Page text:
My company watched me restructure my team and successfully manage it through acquisition. Recently, I was promoted to a senior director position. I used to manage relative newcomers in my field. Now I manage senior managers. As the weeks went by, I never received an official offer letter or had a raise discussion. However, I had conversations about handing over my responsibilities and immediately taking over my new ones.

Almost two months later, I received my official offer, with no increase in salary, bonus or deferred structure. I expressed my dissatisfaction with my direct supervisor and with human resources and was told that no salary increases would be discussed until next year. I asked my supervisor to get back to the CEO and CFO with this. I haven’t signed the offer letter yet. I am paid a decent salary with decent benefits, but well below my market value. I am also in the process of buying a house. Do I keep pushing, do I keep not signing, do I walk a scorched earth, do I angrily apply like there is no tomorrow?

— Anonymous, New York

In an ideal world, all promotions would come with a raise, but we don’t live in an ideal world. You are entitled to your dissatisfaction, as this is an unpleasant situation. With increased responsibilities and a new title, there should be increased compensation, but there is little you can do to force your employers if they don’t want to.

You must decide how to proceed. If they’ve made it clear that no pay increases are on the table now, I’m not sure how much productive pressure the issue will be. You can build a strong case by saying how you restructured your team and managed the acquisition, but they’re probably aware.

Persistence is a virtue until it isn’t. Are you willing to wait until next year for a possible raise? Do you like your job enough to sign the offer letter and see what happens? Are you angry enough to find a new job? If you can’t live with this, yes, feel free to apply for positions that will offer you the compensation and professional consideration you deserve. I wish you the best of luck.

I have been with my company the longest of any employee. I helped build the organization from scratch. Years ago, I decided to work part time due to disability. I was also given special permission to work remotely. After the pandemic, the entire company moved away. Recently, there has been a push to lower the workweek hours for morale and work-life balance. All full-time employees are now paid full-time but are only expected to work about 30 hours, and projects are assigned to fit this new philosophy.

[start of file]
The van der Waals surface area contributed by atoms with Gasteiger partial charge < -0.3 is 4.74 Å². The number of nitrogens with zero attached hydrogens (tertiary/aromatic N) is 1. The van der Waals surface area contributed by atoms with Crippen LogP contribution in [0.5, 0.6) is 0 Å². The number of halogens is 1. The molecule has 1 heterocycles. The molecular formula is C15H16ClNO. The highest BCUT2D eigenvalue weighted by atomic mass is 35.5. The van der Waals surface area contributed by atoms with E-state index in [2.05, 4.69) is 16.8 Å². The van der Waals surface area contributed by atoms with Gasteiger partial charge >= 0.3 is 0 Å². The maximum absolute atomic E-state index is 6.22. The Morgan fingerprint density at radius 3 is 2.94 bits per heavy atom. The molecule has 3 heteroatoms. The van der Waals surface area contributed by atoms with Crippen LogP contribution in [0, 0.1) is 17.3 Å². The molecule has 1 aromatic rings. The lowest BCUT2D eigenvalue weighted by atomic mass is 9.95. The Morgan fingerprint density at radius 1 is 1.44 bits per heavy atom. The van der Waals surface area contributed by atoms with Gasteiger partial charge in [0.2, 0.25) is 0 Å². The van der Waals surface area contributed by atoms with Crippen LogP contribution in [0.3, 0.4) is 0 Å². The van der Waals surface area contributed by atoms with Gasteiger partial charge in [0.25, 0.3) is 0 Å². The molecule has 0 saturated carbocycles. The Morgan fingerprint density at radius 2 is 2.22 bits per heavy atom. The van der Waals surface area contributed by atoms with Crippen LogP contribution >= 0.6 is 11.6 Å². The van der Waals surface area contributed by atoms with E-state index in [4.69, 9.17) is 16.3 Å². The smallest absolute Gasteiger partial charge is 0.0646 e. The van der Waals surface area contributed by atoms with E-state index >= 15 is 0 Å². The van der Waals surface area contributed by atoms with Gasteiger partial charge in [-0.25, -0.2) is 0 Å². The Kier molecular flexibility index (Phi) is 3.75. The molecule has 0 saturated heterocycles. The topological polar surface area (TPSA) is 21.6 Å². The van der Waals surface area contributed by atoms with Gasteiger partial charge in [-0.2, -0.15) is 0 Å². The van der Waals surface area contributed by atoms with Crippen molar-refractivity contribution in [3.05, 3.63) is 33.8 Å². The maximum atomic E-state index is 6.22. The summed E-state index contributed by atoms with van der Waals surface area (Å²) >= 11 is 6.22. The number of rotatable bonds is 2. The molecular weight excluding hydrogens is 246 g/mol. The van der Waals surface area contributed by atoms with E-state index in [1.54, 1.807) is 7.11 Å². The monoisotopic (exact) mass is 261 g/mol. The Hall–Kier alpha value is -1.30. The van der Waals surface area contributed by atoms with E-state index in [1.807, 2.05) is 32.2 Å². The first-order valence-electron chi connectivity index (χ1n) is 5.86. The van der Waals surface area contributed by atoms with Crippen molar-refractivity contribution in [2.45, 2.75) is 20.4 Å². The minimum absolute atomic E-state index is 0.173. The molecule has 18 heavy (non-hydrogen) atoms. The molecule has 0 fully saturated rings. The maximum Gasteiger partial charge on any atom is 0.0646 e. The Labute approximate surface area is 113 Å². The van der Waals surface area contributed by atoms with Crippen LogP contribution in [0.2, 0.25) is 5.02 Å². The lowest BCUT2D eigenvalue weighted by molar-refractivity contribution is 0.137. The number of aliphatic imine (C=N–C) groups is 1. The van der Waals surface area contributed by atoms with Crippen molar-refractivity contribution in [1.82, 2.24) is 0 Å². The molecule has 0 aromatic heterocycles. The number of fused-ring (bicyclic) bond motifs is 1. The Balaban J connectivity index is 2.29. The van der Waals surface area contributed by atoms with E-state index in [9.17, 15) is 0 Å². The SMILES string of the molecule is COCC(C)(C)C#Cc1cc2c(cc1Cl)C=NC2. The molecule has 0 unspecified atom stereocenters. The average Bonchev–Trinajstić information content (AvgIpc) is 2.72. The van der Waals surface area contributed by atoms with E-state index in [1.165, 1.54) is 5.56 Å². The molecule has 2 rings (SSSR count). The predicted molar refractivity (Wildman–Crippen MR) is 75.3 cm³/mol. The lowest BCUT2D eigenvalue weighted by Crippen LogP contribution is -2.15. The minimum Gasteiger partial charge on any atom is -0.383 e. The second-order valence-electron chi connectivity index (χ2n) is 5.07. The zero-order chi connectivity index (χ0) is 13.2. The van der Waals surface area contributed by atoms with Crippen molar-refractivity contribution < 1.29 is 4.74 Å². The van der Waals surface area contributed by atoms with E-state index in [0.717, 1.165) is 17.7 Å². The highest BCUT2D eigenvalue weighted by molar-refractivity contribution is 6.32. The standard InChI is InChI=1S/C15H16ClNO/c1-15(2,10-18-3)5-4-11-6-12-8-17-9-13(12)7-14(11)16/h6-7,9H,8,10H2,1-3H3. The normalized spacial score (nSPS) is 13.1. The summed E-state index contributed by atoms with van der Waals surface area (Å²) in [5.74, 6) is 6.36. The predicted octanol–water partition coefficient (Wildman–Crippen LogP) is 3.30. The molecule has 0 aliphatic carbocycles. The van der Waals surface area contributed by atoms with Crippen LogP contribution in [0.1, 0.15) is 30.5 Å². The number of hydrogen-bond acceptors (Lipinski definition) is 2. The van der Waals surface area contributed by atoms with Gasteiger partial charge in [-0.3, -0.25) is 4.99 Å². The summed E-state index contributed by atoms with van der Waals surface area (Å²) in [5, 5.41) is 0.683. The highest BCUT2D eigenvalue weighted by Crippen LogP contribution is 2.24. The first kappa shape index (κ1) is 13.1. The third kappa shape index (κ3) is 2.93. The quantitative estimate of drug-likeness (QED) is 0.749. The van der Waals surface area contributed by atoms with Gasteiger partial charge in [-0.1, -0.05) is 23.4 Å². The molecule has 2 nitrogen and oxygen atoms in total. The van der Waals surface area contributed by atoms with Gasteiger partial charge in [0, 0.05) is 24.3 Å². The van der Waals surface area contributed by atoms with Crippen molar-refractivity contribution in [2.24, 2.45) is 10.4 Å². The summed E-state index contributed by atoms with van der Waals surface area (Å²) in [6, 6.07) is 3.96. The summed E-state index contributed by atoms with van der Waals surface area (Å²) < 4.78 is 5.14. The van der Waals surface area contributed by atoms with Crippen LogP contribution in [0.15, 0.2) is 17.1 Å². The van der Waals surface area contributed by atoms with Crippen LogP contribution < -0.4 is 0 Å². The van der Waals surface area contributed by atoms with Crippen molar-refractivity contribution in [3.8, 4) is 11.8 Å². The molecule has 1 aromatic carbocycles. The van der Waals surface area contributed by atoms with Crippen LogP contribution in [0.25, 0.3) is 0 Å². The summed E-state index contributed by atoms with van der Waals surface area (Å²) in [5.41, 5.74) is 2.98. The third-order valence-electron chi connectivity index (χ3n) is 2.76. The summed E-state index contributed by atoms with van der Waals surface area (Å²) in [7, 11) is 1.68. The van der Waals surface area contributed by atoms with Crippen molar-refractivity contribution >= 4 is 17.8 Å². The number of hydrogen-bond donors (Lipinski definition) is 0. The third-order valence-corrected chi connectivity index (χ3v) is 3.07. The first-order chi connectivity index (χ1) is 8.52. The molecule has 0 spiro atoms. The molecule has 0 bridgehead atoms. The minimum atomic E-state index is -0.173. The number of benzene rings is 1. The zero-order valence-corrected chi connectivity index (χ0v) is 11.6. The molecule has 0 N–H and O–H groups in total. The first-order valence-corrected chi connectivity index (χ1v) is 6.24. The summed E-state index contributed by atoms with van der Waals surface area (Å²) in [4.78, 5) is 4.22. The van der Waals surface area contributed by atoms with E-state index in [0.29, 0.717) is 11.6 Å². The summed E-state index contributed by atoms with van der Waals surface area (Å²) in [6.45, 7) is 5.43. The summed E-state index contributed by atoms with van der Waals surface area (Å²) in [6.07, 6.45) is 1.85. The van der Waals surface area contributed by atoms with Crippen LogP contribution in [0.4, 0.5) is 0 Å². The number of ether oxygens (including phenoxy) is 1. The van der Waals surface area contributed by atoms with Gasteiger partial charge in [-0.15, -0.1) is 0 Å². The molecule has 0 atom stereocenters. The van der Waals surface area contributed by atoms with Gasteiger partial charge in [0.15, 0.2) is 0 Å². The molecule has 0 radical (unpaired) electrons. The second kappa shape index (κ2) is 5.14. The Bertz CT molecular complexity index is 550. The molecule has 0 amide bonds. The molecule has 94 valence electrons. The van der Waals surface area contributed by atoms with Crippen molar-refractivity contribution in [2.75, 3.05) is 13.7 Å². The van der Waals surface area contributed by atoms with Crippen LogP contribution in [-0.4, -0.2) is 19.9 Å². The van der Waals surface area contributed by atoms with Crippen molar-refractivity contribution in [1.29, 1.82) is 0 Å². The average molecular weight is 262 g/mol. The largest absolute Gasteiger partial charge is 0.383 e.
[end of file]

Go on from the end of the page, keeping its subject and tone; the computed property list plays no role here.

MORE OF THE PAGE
I have not received a salary and my hours remain the same. I love what I do and I love my co-workers, but I can’t stand the pay gap. For example, young colleagues earn about $20,000 a year more than me for what is now the same amount of work. We don’t have a human resources department, so I brought the imbalance up to my supervisor. She agreed that it was not right. She said the company can’t afford to fix it at this time, but will consider fixing it next year. This was a massive oversight with very real consequences. I’m newly pregnant, and money is obviously more important to me now. Is this ethical? Is this legal? How can I eat my resentment to stay?

— Anonymous

Ethics comes up a lot in the questions I get for this column. People in exploitative work situations want validation that something horrible and unethical is going on. I assure you that this is not ethical; it’s also not fair at all. Your supervisor has acknowledged how unfair this imbalance is, which is symbolic, but does not address the significant pay gap.

If your employer can pay everyone else in your organization a full-time wage to work 30 hours a week, they can pay you a full-time wage to work 30 hours a week. Why does everyone else’s morality matter and yours doesn’t? There is no excuse for this, and you should not feed your resentment so they can continue to do something so nasty. Consult an employment attorney with expertise in disability law, as I suspect that just because of a disability, you have legal recourse. I hope your employer gets that wrong, and soon.

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